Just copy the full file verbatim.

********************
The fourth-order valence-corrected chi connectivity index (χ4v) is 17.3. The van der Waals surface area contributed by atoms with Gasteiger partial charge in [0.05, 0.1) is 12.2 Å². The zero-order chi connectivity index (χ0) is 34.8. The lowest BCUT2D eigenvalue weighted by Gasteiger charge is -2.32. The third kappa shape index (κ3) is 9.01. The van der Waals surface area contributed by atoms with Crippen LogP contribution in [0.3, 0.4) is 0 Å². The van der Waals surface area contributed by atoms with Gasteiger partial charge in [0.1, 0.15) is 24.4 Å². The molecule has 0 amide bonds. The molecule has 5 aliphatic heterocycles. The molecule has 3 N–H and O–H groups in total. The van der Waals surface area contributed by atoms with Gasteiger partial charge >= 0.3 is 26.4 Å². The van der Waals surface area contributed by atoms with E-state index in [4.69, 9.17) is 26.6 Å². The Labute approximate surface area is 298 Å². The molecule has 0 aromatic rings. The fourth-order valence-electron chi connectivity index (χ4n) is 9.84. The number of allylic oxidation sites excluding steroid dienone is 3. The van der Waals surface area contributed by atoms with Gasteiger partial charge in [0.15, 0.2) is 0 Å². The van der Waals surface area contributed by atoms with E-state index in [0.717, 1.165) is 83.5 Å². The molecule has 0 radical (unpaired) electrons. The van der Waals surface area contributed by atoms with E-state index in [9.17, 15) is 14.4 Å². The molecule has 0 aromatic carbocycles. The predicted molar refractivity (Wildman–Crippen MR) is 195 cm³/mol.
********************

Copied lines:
The fourth-order valence-corrected chi connectivity index (χ4v) is 17.3. The van der Waals surface area contributed by atoms with Gasteiger partial charge in [0.05, 0.1) is 12.2 Å². The zero-order chi connectivity index (χ0) is 34.8. The lowest BCUT2D eigenvalue weighted by Gasteiger charge is -2.32. The third kappa shape index (κ3) is 9.01. The van der Waals surface area contributed by atoms with Crippen LogP contribution in [0.3, 0.4) is 0 Å². The van der Waals surface area contributed by atoms with Gasteiger partial charge in [0.1, 0.15) is 24.4 Å². The molecule has 0 amide bonds. The molecule has 5 aliphatic heterocycles. The molecule has 3 N–H and O–H groups in total. The van der Waals surface area contributed by atoms with Gasteiger partial charge >= 0.3 is 26.4 Å². The van der Waals surface area contributed by atoms with E-state index in [4.69, 9.17) is 26.6 Å². The Labute approximate surface area is 298 Å². The molecule has 0 aromatic rings. The fourth-order valence-electron chi connectivity index (χ4n) is 9.84. The number of allylic oxidation sites excluding steroid dienone is 3. The van der Waals surface area contributed by atoms with Gasteiger partial charge in [0.15, 0.2) is 0 Å². The van der Waals surface area contributed by atoms with E-state index in [0.717, 1.165) is 83.5 Å². The molecule has 0 radical (unpaired) electrons. The van der Waals surface area contributed by atoms with E-state index in [9.17, 15) is 14.4 Å². The molecule has 0 aromatic carbocycles. The predicted molar refractivity (Wildman–Crippen MR) is 195 cm³/mol.